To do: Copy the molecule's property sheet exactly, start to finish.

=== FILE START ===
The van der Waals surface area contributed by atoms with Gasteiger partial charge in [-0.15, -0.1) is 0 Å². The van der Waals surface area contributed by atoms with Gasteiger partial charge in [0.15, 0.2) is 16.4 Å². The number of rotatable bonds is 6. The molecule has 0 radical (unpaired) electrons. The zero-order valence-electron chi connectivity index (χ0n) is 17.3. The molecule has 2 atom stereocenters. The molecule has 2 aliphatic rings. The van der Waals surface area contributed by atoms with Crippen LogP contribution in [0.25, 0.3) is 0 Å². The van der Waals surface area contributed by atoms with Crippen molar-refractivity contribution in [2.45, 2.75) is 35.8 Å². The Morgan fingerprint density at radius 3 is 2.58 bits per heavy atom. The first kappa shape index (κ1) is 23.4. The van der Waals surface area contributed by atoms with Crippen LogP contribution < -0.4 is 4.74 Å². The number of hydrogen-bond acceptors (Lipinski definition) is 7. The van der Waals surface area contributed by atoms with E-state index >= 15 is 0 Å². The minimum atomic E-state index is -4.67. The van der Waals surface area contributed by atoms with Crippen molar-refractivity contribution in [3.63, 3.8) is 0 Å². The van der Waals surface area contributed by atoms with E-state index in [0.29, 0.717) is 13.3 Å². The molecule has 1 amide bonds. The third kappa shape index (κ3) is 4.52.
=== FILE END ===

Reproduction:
The van der Waals surface area contributed by atoms with Gasteiger partial charge in [-0.15, -0.1) is 0 Å². The van der Waals surface area contributed by atoms with Gasteiger partial charge in [0.15, 0.2) is 16.4 Å². The number of rotatable bonds is 6. The molecule has 0 radical (unpaired) electrons. The zero-order valence-electron chi connectivity index (χ0n) is 17.3. The molecule has 2 atom stereocenters. The molecule has 2 aliphatic rings. The van der Waals surface area contributed by atoms with Crippen LogP contribution in [0.25, 0.3) is 0 Å². The van der Waals surface area contributed by atoms with Crippen molar-refractivity contribution in [2.45, 2.75) is 35.8 Å². The Morgan fingerprint density at radius 3 is 2.58 bits per heavy atom. The first kappa shape index (κ1) is 23.4. The van der Waals surface area contributed by atoms with Crippen LogP contribution < -0.4 is 4.74 Å². The number of hydrogen-bond acceptors (Lipinski definition) is 7. The van der Waals surface area contributed by atoms with E-state index >= 15 is 0 Å². The minimum atomic E-state index is -4.67. The van der Waals surface area contributed by atoms with Crippen molar-refractivity contribution in [3.63, 3.8) is 0 Å². The van der Waals surface area contributed by atoms with E-state index in [0.29, 0.717) is 13.3 Å². The molecule has 1 amide bonds. The third kappa shape index (κ3) is 4.52.